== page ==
With regard to the Ethical Framework, ‘Putting the client first’ (Commitment 1) is a two-fold commitment:

a) Making clients our primary concern while we are working with them, and;
b) Providing an appropriate standard of service to our clients.

Sometimes, ‘putting the client first’ means explaining why you cannot do something they have asked of you. If you do not feel that you are competent to work in this way, then it is important to say so and to think through what else you could do to help your client maintain progress while she is away.

If you decide that, with support, you can offer her this service, it might be a good idea to have a practice videoconferencing session before she goes away, so that you can iron out any glitches and she can give you feedback on whether this is going to be helpful to her.

‘I am a student member and used my iPhone to record a client session for my coursework. My client gave permission for me to do this, provided the transcript and recording were only used anonymously within supervision and training. My supervisor thought it would be helpful for us to use the recording in our supervision session, but I accidentally sent the recording of my client to a friend who was in my address book and has the same name as my supervisor. She texted me to tell me that she had got it and had deleted it. Do I need to do anything else? I am worried about telling my course tutor, as I don’t want to lose my place on the course.’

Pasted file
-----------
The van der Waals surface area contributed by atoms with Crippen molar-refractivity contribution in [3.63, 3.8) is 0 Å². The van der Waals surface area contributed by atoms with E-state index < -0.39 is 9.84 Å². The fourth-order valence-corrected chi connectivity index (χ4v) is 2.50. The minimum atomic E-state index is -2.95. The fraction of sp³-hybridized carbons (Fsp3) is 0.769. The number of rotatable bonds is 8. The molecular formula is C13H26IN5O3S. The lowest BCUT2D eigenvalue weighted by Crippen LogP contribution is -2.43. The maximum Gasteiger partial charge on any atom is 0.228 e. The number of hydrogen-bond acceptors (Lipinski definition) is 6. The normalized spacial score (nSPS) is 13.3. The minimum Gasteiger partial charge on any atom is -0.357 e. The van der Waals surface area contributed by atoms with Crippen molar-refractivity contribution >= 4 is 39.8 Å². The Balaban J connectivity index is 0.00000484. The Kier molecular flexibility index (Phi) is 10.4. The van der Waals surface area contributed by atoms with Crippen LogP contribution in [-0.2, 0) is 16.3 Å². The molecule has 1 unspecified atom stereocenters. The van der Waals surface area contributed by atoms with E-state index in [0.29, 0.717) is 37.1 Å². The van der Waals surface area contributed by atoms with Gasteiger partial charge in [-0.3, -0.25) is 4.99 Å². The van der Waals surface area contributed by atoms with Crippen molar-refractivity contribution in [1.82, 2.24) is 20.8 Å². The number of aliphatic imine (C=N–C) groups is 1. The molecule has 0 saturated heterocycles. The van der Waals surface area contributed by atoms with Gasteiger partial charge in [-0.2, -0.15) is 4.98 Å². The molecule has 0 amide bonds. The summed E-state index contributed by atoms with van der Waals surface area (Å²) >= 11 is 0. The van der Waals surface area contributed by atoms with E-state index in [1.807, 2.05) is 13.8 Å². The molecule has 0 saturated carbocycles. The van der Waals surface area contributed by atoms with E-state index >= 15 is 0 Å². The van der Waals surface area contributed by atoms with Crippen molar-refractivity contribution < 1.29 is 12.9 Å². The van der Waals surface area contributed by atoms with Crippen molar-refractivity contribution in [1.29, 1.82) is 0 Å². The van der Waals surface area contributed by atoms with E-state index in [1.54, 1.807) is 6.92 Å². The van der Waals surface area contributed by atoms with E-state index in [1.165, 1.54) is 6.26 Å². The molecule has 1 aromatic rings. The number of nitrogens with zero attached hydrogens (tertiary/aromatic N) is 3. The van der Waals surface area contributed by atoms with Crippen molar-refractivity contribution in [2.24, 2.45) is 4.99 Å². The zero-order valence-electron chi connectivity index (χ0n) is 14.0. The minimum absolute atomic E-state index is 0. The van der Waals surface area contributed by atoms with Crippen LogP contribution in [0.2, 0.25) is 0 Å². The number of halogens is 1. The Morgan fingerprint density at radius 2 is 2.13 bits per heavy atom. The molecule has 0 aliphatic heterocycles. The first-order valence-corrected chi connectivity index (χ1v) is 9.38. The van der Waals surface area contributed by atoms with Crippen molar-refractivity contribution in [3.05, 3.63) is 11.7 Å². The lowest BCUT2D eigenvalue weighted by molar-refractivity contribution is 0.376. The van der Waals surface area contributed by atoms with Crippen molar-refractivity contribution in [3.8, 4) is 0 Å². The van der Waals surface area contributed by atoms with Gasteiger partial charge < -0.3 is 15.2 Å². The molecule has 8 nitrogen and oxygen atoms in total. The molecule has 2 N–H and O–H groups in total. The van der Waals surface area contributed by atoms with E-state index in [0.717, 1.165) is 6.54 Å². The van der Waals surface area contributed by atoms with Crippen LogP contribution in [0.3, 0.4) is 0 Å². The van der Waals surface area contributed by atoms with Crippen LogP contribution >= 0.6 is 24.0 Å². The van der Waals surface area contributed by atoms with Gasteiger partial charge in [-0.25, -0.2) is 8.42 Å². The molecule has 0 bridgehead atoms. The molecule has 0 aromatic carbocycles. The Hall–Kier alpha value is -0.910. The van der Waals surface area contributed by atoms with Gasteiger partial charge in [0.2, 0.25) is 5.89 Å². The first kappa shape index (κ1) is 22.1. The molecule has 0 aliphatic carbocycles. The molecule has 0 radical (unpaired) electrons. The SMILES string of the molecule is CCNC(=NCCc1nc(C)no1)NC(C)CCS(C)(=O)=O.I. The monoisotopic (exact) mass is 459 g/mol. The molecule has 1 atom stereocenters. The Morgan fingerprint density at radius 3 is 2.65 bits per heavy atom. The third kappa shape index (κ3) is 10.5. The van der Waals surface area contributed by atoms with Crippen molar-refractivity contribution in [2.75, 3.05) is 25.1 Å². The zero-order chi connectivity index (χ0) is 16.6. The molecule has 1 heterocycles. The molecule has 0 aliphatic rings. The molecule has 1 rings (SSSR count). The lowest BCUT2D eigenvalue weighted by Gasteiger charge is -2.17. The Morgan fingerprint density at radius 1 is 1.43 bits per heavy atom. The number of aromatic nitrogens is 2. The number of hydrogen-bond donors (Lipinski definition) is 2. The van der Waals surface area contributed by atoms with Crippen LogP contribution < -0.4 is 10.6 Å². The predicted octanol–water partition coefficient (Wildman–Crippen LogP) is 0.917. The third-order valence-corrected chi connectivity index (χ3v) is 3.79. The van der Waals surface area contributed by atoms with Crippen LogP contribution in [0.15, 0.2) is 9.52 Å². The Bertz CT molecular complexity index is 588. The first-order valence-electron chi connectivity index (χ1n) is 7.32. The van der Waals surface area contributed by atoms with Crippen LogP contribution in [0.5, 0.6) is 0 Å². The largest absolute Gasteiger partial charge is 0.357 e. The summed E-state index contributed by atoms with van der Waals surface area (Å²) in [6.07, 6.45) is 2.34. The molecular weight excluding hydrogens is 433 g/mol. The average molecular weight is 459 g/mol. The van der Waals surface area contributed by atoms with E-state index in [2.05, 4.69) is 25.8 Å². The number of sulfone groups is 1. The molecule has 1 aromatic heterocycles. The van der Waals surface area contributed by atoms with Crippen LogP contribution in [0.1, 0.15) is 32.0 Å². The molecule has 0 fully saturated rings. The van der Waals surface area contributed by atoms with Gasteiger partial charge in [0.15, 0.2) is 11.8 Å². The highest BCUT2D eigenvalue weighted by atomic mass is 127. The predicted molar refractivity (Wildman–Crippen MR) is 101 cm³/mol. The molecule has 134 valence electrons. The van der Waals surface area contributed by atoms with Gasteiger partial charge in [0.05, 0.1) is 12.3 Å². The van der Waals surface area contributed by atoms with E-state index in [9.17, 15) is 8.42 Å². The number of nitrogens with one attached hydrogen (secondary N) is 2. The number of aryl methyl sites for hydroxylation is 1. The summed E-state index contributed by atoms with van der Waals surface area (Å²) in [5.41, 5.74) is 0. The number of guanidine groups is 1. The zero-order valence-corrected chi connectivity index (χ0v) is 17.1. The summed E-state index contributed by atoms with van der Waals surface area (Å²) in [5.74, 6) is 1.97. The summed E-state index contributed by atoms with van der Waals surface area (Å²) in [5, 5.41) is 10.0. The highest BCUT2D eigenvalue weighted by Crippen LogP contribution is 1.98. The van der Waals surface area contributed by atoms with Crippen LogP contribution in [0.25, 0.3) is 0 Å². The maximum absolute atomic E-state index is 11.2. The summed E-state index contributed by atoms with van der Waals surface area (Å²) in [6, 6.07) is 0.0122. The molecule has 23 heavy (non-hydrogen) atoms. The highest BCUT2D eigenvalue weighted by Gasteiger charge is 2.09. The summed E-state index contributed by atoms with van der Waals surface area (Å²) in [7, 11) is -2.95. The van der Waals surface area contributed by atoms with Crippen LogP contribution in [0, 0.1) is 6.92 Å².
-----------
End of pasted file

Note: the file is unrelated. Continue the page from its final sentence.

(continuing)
In the past, recordings of client sessions were made on specialist recording devices, which made this kind of mistake almost impossible. Digital technology has made recording much easier, but it has also opened the door to these kinds of mistakes. Smartphones are usually secure in that they do have password security, whereas many digital recorders do not. However, if you are using your personal phone to record client material, it is easy to send information to the wrong person and the boundaries become blurred between personal and professional. You need to speak to your supervisor and agree a course of action to limit any harm to your client.